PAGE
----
Underwater audiogram of a false killer whale (Pseudorca crassidens)

J Acoust Soc Am. 1988 Sep;84(3):936-40. doi: 10.1121/1.396662.

Abstract

Underwater audiograms are available for only a few odontocete species. A false killer whale (Pseudorca crassidens) was trained at Sea Life Park in Oahu, Hawaii for an underwater hearing test using a go/no-go response paradigm. Over a 6-month period, auditory thresholds from 2-115 kHz were measured using an up/down staircase psychometric technique. The resulting audiogram showed hearing sensitivities below 64 kHz similar to those of belugas (Delphinapterus leucas) and Atlantic bottlenosed dolphins (Tursiops truncatus). Above 64 kHz, this Pseudorca had a rapid decrease in sensitivity of about 150 dB per octave. A similar decrease in sensitivity occurs at 32 kHz in the killer whale, at 50 kHz in the Amazon River dolphin, at 120 kHz in the beluga, at 140 kHz in the bottlenosed dolphin, and at 140 kHz in the harbor porpoise. The most sensitive range of hearing was from 16-64 kHz (a range of 10 dB from the maximum sensitivity). This range corresponds with the peak frequency of echolocation pulses recorded from captive Pseudorca.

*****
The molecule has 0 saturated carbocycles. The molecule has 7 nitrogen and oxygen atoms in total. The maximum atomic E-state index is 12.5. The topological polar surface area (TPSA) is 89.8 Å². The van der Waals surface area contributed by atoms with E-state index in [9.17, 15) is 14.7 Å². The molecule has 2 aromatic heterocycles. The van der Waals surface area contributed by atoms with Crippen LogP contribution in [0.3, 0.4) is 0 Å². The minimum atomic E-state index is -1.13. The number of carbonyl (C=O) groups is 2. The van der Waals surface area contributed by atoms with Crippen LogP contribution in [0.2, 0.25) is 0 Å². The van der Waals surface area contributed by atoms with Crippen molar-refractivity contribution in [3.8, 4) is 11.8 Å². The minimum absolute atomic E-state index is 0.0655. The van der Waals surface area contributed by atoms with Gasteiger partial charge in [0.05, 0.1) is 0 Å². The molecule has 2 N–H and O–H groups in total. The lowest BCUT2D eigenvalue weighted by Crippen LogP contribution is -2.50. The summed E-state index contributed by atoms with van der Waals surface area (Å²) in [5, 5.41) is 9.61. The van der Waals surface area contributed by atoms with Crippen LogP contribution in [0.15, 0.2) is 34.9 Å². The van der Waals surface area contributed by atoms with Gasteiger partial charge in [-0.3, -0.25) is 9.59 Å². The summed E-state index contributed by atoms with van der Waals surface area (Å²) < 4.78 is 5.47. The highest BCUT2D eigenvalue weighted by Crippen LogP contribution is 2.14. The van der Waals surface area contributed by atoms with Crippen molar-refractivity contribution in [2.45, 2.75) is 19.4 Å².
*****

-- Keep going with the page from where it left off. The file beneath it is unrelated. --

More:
MeSH terms

  • Acoustic Stimulation
  • Animals
  • Auditory Pathways / physiology*
  • Auditory Threshold*
  • Cetacea / physiology*
  • Male
  • Vocalization, Animal*
  • Whales / physiology*